Cross-posted from SFGate.com
When we were kids, our aunt told us to "clean our plates, children are starving in Europe." In Europe? Where did she ever get that crazy idea, I wondered.
Halfway through Richard Reeves' excellent Daring Young Men, I learned that all across America in the late 1940s mothers were saying something similar to their children. Organizations and individuals were preparing care packages with food and toys to send to "those poor little children in Berlin." Remarkably, altruism in America was galvanized by concern for a city that only a few years before American soldiers had helped bomb into smithereens.
By the spring of 1948 tensions had increased dangerously between the Soviets and the other occupying forces of what had been Germany. France, Britain, the United States and the Soviet Union had joint control of Berlin, but the former capital of the Reich was deep inside the sector controlled by the communists. The Allied Forces had an agreement to divide Germany to keep it weak, but this plan was quickly fading in importance before the ramifications of the mutual suspicion between the Soviets and the United States.
The Red Army was spreading Stalin's version of communism, and the dictator thought that with his vast troop superiority in Central Europe, he would eventually be able to control Berlin and much of the rest of what had been Germany. The United States had already demobilized, and few Americans had the stomach for returning to war. If Stalin wanted Berlin, Soviet leaders and most American generals agreed, there was little anyone could do to stop him.
In June 1948 the Soviets announced a blockade of the sectors of Berlin under Western control, and this seemed a prelude to a total Russian takeover. There wasn't nearly enough food, electricity or raw materials in the city, but its citizens were desperate to stay out of communist control. Against all advice, President Harry Truman made the decision not to abandon Berlin. The Americans had to find a way to keep the city fed and sheltered, despite the Soviet advantages on the ground. The solution was a massive airlift of coal, food, industrial materials and even candy - a lifeline extended by overused and underserviced transport planes.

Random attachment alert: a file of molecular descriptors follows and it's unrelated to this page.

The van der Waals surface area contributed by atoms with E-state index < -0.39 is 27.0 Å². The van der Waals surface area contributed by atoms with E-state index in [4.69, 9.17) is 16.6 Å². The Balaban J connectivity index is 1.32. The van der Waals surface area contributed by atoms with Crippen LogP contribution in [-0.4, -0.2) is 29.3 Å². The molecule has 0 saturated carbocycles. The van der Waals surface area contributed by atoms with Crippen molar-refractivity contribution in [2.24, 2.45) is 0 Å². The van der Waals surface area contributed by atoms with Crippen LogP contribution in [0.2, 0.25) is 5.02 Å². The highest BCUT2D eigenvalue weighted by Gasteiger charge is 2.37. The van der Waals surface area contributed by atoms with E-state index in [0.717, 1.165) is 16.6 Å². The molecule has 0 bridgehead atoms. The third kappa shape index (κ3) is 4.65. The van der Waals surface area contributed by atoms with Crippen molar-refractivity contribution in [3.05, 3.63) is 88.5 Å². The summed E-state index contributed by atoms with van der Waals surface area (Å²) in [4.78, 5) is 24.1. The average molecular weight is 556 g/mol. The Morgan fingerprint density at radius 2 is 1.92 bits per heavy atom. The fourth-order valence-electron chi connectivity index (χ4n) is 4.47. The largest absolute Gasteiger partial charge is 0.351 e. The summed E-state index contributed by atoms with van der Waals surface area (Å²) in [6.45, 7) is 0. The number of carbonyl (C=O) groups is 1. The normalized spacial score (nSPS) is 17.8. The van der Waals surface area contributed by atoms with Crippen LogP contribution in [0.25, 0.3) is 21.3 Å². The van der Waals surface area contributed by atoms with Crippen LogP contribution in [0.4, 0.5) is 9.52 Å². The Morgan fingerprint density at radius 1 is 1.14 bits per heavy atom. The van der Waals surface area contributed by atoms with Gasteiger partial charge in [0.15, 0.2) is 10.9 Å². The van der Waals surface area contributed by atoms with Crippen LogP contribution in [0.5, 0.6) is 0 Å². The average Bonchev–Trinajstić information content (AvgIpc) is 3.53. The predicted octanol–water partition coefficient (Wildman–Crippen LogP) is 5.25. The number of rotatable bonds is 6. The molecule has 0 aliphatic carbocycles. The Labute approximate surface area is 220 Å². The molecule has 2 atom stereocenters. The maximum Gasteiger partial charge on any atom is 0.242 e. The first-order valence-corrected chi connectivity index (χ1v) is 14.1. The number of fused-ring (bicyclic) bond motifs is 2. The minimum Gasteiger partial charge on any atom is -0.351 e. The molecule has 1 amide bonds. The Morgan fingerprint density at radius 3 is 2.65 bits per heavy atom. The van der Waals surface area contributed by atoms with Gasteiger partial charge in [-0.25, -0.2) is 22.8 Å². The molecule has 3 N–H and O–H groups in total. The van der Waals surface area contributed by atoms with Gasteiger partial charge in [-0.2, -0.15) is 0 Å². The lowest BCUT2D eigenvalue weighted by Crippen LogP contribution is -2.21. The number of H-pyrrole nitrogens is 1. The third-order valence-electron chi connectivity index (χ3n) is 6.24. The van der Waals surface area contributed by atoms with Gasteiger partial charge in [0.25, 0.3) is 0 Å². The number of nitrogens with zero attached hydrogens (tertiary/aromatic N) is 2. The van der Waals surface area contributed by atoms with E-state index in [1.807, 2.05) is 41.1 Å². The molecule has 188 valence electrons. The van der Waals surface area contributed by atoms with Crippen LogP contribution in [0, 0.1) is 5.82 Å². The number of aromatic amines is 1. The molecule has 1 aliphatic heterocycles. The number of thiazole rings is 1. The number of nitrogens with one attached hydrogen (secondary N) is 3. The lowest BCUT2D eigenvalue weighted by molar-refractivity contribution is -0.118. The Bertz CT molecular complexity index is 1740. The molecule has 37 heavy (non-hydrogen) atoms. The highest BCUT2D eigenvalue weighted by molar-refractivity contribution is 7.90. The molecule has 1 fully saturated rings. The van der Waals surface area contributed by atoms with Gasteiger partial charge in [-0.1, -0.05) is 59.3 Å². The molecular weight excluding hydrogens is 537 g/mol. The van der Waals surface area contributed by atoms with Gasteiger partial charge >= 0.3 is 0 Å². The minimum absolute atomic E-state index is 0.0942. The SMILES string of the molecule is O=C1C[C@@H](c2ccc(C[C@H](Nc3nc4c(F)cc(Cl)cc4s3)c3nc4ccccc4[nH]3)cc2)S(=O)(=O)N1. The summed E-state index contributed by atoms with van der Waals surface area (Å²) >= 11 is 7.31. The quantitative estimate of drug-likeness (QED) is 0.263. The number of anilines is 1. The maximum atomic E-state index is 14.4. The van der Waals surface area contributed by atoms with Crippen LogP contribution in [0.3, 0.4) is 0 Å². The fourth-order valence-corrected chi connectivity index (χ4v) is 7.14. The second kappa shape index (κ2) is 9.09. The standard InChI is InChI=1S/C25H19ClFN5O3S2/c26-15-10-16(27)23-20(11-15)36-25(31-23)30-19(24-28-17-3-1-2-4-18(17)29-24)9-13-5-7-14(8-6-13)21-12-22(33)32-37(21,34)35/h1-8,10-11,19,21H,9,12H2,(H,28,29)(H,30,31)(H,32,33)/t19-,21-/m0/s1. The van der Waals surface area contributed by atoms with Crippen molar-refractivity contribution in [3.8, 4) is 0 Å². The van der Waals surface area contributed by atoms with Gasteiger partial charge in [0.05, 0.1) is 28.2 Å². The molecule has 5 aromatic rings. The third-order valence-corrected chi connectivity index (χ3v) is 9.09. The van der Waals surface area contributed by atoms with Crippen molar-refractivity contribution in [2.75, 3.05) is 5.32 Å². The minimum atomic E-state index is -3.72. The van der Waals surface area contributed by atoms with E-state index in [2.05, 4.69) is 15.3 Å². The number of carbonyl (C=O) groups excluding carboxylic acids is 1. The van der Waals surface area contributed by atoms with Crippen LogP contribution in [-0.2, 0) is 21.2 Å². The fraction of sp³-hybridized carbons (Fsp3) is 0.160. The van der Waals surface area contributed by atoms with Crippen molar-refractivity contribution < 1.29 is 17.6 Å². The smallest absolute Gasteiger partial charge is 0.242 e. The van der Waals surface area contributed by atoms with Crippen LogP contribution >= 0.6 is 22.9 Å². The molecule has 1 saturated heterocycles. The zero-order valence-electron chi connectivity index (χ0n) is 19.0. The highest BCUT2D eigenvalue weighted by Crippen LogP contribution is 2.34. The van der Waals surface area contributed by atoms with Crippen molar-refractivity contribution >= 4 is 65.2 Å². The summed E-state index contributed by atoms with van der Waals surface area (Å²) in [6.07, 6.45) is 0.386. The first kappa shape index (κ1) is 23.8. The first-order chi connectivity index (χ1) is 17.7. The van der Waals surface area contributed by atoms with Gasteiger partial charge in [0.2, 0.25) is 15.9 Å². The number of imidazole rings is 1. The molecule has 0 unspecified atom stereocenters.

The experts agreed it couldn't be done. There were just over 2 million people in Berlin living under Western control, and they needed everything. Officials pointed out that there weren't enough American pilots, that the British would be sending food when their own people were seriously undernourished, that the airports were in no shape to handle large numbers of heavy aircraft and that Central Europe's "General Winter" would defeat even the most intrepid airmen. Pilots could barely see the runway, and the communications networks initially were rudimentary.
Starting from expectations of landings every 20 minutes, the airlift put in place a system of bringing in planes at three-minute intervals. In the final months, groups of aviators were having contests to see how many tons could be brought in daily. Competition, ingenuity and bravery worked: The airlift delivered more than 2.3 million tons of food and materials, and the Soviets gave up on the blockade.
Reeves, a fine writer of accessible and thoughtful history, brings the relief operation to life. From memorable characterizations of the architects of policy to compelling anecdotes about the men loading and flying the planes, he illuminates what it was like for the U.S. military to embark on a rescue mission to a country with which it had been in brutal warfare a mere three years before.
Noah Thompson, for example, was called up from the family farm to go back to flying military missions. In 1945 he had dropped bombs on the same area he now flew over with coal. His buddy in the war had been shot down, then beaten to death on the ground by local farmers. Now Thompson's plane was likely to be serviced by former Luftwaffe mechanics hired to repair American C-54s.
The turnaround was dizzying, but airmen like Thompson never lost their focus and performed with enthusiasm and courage. It was dangerous work, and more than 70 men lost their lives. Despite the danger and the long odds, the mission had the vigorous support of Americans back home, who saw the Berlin airlift as a heroic refusal to give in to Stalin's tyrannical ambitions. Reeves quotes a young German boy: "Only three years ago they were fighting against my country, and now they were dying for us. The Americans are such strange people."
Reeves' book takes us back to a time when the American commitment to freedom was exemplified by its military in ways that aroused admiration at home and abroad. The "daring young men" were not perfect, but they were heroes, and we acknowledged them as such. Today, when the United States struggles with two wars only grudgingly supported by some of its citizens, Reeves' account is a welcome reminder of the importance of a military willing to take risks to preserve freedom. Daring Young Men brings to life a moment when altruism, guts and know-how inspired our country and saved a city.